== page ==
Steel-cut oats are the perfect backdrop for savory toppings. A fast option is topping it with a dollop of peanut butter, a squirt of sriracha and some diced pineapple. Or bring steel-cut oats to the brunch table by topping with sauteed onions and peppers, cilantro, black beans and queso fresco. You can go the route of cooking steel-cut oats in a slow-cooker overnight, or try quick-cooking steel cut oats to work them easily into a quick meal.
by Amy Reiter in News, October 1st, 2014
Tater Tots have long been a side dish darling, with the versatility to accompany nearly any meal, from breakfast to dinner. But in this week’s Chopped Dinner Challenge for Chicken and Tater Tot Casserole, those craved-after Tater Tots serve as the basket ingredient, and that means they’re being upgraded to the main dish. As the Food Network Kitchen chefs point out, this meal is a perfect, crunchy substitution for a typical pot-pie dish.
by Joseph Erdos in Shows, October 1st, 2014
Do you crave healthy stuff like yogurt and fresh fruit in the morning and then, as the day wears on, hanker for greasy, fatty, sugary foods like french fries and cookies at midnight? It might help your mood (if not your calorie count) to know that you are not alone.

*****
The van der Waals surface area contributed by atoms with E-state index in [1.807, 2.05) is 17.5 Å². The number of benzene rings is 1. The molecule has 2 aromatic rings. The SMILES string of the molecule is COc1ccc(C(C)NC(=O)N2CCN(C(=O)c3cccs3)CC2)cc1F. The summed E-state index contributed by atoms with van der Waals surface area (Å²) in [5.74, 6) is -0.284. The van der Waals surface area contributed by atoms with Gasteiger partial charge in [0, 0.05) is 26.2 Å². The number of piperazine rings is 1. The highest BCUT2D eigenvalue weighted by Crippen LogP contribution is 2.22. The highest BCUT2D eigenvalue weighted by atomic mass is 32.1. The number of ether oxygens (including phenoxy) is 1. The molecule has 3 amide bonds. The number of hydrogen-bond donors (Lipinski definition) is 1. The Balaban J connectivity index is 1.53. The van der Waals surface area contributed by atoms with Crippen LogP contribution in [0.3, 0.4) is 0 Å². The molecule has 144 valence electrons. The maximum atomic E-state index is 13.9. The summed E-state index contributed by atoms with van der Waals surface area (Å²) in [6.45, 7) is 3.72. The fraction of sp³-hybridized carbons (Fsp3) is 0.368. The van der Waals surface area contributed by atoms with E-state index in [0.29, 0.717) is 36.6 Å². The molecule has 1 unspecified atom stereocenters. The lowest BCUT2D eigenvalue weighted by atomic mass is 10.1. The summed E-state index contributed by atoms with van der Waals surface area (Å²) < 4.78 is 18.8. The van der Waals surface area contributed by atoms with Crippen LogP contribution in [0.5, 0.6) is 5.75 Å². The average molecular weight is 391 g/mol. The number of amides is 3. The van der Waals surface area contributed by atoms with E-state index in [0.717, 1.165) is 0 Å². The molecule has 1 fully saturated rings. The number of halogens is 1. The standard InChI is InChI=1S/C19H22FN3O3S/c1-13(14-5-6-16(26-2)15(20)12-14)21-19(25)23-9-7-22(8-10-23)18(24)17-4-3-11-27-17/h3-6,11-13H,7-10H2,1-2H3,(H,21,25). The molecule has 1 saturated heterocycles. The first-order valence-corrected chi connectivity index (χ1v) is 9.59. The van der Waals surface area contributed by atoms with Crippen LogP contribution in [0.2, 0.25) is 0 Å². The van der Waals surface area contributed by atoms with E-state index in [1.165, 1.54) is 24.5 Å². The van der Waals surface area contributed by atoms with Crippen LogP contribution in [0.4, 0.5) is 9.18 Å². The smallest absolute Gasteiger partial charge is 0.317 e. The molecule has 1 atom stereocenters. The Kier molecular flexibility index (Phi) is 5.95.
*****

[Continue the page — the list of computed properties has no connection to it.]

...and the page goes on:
Data collected by the consumer technology and wearable device company Jawbone indicates that most people start the day focused on eating dairy, fruit and grains. Then, as the hours creep by, our desire for those foods declines, and our interest in foods rich in oils, fats and sugars rises. Those less-healthy cravings hit a bump at about 4pm (“Snack Time!” Jawbone’s number crunchers note) and rise precipitously after 8pm, peaking between about midnight and 4am before declining in time for breakfast the next day.
by Joseph Erdos in Shows, October 1st, 2014